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"I can't get Dad to budge!"
Has your loved one ever flatly rejected your perfectly sensible solution to their problem?
Though your idea may seem like the obvious route to take, it’s not so simple when you’re caring for an older adult. Your loved one has had a lifetime of making his or her own choices.
If a decision must be made, start with one simple principle: Take your eye off the goal. Focus on the process instead. We all want to be treated like people rather than like a project in need of completion.
Involve your relative in decision making (assuming he or she is mentally up to the task). Do what you can to provide a range of choices so your relative retains as much control as possible.
Resist the allure of efficiency. Think in terms of teamwork. Coach yourself that the winning game plan is to go slow and steady. Sure, you could pick out an assisted living facility in a week. But without your relative’s buy-in, you likely won’t get cooperation for move-in! Embrace compromise. Even if the pace seems too slow and the solutions are not ideal, it’s still progress.
Honor their feelings. Aging involves so many losses. Acknowledge them during a private conversation. “Gosh, Dad, I can tell this is hard to swallow. What can we do to make it easier?” Your goal isn’t to become your parent’s therapist. But sometimes a demonstration of empathy is just what’s needed to melt resistance.
Give it time. Make your suggestion and if you get resistance, let it rest for a while. Hammering on your points could easily prompt your loved one to become more entrenched. Let the idea percolate. After some time and reflection, your relative may find ways to make it his or her own.
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What to do with their stuff?
If you are helping a relative downsize for a move, it is often helpful to sort belongings into four categories:
- items to keep
- items to throw away
- items to sell
- items to give to charity
Items to keep and to throw away have obvious action steps. If you have a lot to dispose of, ask the local waste hauler to drop a debris box at the curb. Be sure to shred anything that includes personal identification information.
Items to sell. There are a variety of options for professional help with reselling.
- Estate liquidators do on-site sales. They review, organize, and price the goods and host a sale in the home. They typically take a percentage fee on what they sell, plus hourly charges. You can find a local referral through the American Society of Estate Liquidators.
- Auctioneers take a fee for selling items off site.
- Consignment shops offer items for a set period of time, such as 30 days. They take a commission on sales. Find out what happens if your items don’t sell.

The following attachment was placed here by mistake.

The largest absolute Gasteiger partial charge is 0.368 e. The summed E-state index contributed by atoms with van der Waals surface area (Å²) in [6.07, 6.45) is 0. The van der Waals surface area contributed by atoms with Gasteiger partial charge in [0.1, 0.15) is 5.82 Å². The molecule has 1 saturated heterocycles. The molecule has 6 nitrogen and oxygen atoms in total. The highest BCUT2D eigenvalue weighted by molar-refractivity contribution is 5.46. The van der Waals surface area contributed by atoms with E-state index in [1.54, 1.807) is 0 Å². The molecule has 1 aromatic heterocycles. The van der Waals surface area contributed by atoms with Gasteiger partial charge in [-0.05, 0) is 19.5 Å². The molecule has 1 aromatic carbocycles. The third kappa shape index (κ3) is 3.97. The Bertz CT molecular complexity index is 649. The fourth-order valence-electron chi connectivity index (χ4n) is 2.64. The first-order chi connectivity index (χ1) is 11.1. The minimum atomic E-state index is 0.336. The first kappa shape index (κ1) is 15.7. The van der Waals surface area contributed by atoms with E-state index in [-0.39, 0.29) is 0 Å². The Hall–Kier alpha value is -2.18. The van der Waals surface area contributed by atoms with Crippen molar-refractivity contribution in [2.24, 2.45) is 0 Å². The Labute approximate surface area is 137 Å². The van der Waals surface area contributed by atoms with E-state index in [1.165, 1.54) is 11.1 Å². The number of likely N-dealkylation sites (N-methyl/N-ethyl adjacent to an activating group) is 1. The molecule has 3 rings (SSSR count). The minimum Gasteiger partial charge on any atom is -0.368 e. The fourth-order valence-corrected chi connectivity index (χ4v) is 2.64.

- Consider selling them on eBay or to an eBay reseller.
Items to donate. Get a dated, itemized receipt from the charity. You can claim a tax deduction for the fair-market value of items in good condition.
Want help with all of it? Once items are sorted, consider hiring
- a senior move manager. They charge an hourly fee and will do everything from packing to coordinating with resellers to taking leftovers to charity. Check with the National Association of Senior Move Managers for someone nearby.
- a junk removal service. These companies can remove everything. Get a cost estimate first (ask if there’s a fee). They resell items, recycle them, or dispose of them at the local landfill. A nice plus: they finish with a thorough cleanup!
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When to choose "Urgent Care"
Who wants to go to the ER? No one! But sometimes, distressing symptoms or illnesses arise that require prompt attention and your regular doctor is not available.
An urgent care center is appropriate when your relative’s condition is NOT severe but still calls for immediate medical care. Life-threatening symptoms include chest pain, heavy bleeding, significant breathing problems, or inability to move one side of the body. In those situations, get to the ER quickly! But less dire problems can be handled well and quickly (often within an hour or so) at an urgent care center.
Appropriate conditions for urgent care include
- aches and pains from a headache or muscle sprain;
- sinus, urinary tract, or other infection;
- skin wound or swelling, such as from a skin tear or insect bite;
- diarrhea or other digestive upset;
- fever or flu;
- broken finger or toe.
Treatment may be provided by a doctor, nurse practitioner, or physician assistant. Most centers provide x-rays, blood work, and other common diagnostic tests.
Get prepared to make use of this stress-saving option.
- Ask your relative’s doctor to recommend a nearby center.
- Contact the center. Ask what hours it is open. Middle of the night? On the weekend? Is a doctor always on site?
- Check on insurance coverage. Find out if the center is in your relative’s health plan network. Ask about the copay, whether in or out of network. (It may still be less than going to the ER.)
When you go to an urgent care center, be sure to bring your relative’s
- photo ID and health insurance card;
- list of current medications; and
- summary of health history.
Ask for a treatment statement before you leave. As soon as possible, contact your loved one’s primary care doctor. Let the doctor know what treatment was provided and schedule a follow-up office visit, if advised.
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